Businesses today are tasked with providing an engaging customer experience (across all digital touchpoints) to achieve success. From a marketing perspective, it is very important that content is normally distributed across all obtainable customer devices including websites for PCs, tablets and mobiles, and also content for other devices, such as watches and wearables.

The simplest way for marketers to create an unified communications strategy is by utilizing a content management system (CMS). The right CMS allows business owners to update content with simplicity and control how it appears on each digital platform. Additionally, a customized CMS will have the added advantage of strengthening brand and messaging unity on all devices, while delivering a smooth experience for customers.

What your business should look for in a CMS

Not all CMSes are the same, and it is important to keep this in mind when selecting the right solution for your team. The first thing to ensure is that you select a CMS with a headless function. In layman’s terms, this is software that separates content distribution abilities from front-end web design functions. This enables marketing professionals to distribute content with an omni-platform approach-not just for the company website-without adding more complicated content management systems.

Secondly, your CMS should be easy to deploy without putting a strain on your IT team. Ultimately, you want your marketing team to manage and maintain your CMS themselves, not turning to your IT team for content updates when they should be focusing on mission-critical tasks.

For any marketer, data is essential for increasing campaign effectiveness and driving engagement. As such, a good CMS system should offer a level of personalization. Your team should be able to identify where users are located and what areas of your site they are exploring, so that you can then send them content that is based on their behavior. This is only possible through a CMS that has analytical capabilities to track users throughout a website based on their activity. So, depending on which pages they land on, what downloads they save, and which forms they choose to fill out, teams can use predictive and prescriptive analytics features to determine what customers crave and how to best leverage that data to engage with them.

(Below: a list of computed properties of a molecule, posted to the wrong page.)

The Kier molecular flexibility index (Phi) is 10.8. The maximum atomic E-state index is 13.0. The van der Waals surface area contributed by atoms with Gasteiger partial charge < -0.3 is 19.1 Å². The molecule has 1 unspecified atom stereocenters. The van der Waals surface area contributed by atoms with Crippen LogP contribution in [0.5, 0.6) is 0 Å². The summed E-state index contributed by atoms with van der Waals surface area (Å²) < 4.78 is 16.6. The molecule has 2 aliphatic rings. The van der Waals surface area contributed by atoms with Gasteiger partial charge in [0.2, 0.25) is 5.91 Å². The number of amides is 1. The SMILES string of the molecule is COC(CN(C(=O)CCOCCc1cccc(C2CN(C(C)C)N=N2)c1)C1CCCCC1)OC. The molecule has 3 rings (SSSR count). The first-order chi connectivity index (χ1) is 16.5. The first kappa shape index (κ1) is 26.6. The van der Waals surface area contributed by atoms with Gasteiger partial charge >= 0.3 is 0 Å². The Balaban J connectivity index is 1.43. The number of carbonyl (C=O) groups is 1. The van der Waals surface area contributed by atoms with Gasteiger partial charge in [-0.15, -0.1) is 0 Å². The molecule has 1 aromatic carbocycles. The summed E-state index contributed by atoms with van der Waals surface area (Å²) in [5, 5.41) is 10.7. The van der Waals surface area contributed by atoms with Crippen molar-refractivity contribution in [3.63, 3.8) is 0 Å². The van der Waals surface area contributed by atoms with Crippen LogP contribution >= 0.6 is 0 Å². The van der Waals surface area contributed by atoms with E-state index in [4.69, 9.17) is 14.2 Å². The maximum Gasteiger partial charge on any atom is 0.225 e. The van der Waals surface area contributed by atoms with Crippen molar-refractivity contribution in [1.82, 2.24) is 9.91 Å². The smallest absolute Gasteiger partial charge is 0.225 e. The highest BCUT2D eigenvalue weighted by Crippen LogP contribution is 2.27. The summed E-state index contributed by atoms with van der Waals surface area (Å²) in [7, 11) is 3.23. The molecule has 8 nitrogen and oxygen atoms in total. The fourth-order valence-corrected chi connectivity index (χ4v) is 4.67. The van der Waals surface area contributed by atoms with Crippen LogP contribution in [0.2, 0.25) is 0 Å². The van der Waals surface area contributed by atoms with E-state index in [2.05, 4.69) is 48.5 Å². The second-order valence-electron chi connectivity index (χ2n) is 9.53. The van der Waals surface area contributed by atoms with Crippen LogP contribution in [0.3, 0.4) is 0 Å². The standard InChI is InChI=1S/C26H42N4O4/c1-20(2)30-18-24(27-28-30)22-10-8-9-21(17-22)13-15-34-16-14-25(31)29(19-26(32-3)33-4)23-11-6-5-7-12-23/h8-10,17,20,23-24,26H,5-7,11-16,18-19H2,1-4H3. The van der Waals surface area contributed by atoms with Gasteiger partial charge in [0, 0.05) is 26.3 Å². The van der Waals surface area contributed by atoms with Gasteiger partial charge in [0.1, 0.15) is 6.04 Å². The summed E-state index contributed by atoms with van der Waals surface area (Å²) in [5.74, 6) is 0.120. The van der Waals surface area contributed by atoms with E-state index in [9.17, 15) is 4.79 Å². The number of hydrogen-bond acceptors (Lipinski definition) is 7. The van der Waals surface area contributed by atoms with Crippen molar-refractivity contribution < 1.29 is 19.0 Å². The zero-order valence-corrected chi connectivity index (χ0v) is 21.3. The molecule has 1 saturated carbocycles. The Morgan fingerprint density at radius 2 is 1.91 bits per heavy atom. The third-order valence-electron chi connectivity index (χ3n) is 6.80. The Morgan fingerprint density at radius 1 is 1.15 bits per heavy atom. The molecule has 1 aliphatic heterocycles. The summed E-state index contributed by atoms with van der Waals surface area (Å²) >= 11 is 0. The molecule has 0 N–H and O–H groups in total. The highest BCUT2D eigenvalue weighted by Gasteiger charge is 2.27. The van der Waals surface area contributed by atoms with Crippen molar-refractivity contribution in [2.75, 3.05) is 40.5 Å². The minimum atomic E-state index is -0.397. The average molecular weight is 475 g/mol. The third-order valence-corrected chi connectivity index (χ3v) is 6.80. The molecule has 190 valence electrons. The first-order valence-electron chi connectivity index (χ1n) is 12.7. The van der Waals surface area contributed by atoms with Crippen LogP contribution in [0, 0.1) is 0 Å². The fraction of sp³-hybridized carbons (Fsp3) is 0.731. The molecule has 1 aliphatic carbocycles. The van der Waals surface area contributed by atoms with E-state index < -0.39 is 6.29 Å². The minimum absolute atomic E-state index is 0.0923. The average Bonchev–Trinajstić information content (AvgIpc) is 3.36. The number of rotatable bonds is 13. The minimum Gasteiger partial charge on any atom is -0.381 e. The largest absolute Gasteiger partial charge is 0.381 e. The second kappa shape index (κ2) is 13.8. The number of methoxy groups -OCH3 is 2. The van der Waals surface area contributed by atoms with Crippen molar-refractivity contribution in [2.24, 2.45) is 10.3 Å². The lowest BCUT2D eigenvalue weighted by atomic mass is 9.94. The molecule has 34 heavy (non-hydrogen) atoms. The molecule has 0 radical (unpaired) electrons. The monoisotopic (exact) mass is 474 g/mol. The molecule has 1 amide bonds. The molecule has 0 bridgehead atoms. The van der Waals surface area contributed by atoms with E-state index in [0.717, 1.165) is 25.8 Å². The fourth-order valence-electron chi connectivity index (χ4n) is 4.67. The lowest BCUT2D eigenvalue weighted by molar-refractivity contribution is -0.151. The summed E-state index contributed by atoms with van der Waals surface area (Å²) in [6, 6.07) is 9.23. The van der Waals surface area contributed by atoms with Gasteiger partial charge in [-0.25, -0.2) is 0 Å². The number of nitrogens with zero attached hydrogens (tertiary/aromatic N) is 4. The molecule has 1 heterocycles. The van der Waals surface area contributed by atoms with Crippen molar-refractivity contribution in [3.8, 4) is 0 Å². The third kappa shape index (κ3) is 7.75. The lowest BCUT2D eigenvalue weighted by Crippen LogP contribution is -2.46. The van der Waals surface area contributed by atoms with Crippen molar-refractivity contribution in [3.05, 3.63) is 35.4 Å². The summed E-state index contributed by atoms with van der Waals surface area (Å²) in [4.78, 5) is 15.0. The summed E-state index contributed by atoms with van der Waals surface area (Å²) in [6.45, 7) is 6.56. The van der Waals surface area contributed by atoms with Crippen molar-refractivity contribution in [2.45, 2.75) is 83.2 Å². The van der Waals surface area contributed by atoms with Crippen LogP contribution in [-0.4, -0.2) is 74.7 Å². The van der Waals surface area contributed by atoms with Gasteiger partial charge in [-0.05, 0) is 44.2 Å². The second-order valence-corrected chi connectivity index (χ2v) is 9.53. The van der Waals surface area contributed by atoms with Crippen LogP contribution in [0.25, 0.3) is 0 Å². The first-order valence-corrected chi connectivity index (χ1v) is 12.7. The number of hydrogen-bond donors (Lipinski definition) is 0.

Some other essential feature to consider in a CMS is whether it allows marketers to control multiple languages and related websites concurrently. In an ever-changing area like Asia-Pacific, with all its dynamism and diversity, marketers need an instrument that lets them conveniently update content in a variety of languages.

For all businesses, security is vital to the success of your business and the trust of your customers. Practically all CMSs have already been designed to become impenetrable for hackers and offers an extra layer of security for sensitive information that may have been entered by customers into your site.

An excellent indicator of the amount of security that such software offers is to always check that it complies with security laws around the world. For example, GDPR has certainly been a wakeup call for the amount of our privacy is being violated.

Nevertheless, it wasn’t the initial initiative such as this. Countries all over the world have implemented comparable data privacy laws and regulations, including Singapore, Thailand with its Personal Data Protection Act (PDPA), and Australia using its Privacy Act.

The ultimate tip is to make sure that your CMS permits easy integration. The CMS that you select must accommodate coding and building additional software if there is nothing available in the marketplace by connecting to application programming interfaces.

What about an open source platform?

While open source platforms certainly have advantages-they are totally free and they promote collaboration-there are fewer controls in place to ensure development is certainly going as planned. Consequently, there exists a heightened security risk and additional strain on IT resources to seriously consider the security patches necessary to restrict access to the source code.

Get a CMS that has its source code locked down to ensure that whatever gets developed is automatically checked while progress is made, and that security patches have been specifically designed for your site. This involves fewer IT resources than an open source platform since the user experience has been created for ease of use.

Nonetheless, most significantly of all, there comes a period in any business where it really is expedient to migrate from an open source platform to a company-backed platform. Maintenance and management costs will ultimately get very costly on open source, and the security threats will be way too great.

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